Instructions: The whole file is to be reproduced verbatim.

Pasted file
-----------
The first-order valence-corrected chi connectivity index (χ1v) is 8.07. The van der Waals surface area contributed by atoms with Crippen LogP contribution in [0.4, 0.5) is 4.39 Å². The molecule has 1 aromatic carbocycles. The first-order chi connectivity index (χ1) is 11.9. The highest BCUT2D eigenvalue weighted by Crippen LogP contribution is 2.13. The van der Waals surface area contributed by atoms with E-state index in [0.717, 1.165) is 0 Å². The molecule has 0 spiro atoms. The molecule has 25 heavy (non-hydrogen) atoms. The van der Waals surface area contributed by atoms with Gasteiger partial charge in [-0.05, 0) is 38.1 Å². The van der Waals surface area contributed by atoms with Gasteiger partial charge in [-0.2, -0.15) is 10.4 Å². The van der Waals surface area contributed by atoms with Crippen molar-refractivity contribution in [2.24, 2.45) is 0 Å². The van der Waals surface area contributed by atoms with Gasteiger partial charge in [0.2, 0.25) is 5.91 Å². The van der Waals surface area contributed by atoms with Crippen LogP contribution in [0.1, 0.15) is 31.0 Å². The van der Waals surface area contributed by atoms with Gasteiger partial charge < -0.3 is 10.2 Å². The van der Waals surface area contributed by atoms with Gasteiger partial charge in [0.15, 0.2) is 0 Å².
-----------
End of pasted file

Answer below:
The first-order valence-corrected chi connectivity index (χ1v) is 8.07. The van der Waals surface area contributed by atoms with Crippen LogP contribution in [0.4, 0.5) is 4.39 Å². The molecule has 1 aromatic carbocycles. The first-order chi connectivity index (χ1) is 11.9. The highest BCUT2D eigenvalue weighted by Crippen LogP contribution is 2.13. The van der Waals surface area contributed by atoms with E-state index in [0.717, 1.165) is 0 Å². The molecule has 0 spiro atoms. The molecule has 25 heavy (non-hydrogen) atoms. The van der Waals surface area contributed by atoms with Gasteiger partial charge in [-0.05, 0) is 38.1 Å². The van der Waals surface area contributed by atoms with Gasteiger partial charge in [-0.2, -0.15) is 10.4 Å². The van der Waals surface area contributed by atoms with Crippen molar-refractivity contribution in [2.24, 2.45) is 0 Å². The van der Waals surface area contributed by atoms with Gasteiger partial charge in [0.2, 0.25) is 5.91 Å². The van der Waals surface area contributed by atoms with Crippen LogP contribution in [0.1, 0.15) is 31.0 Å². The van der Waals surface area contributed by atoms with Gasteiger partial charge < -0.3 is 10.2 Å². The van der Waals surface area contributed by atoms with Gasteiger partial charge in [0.15, 0.2) is 0 Å².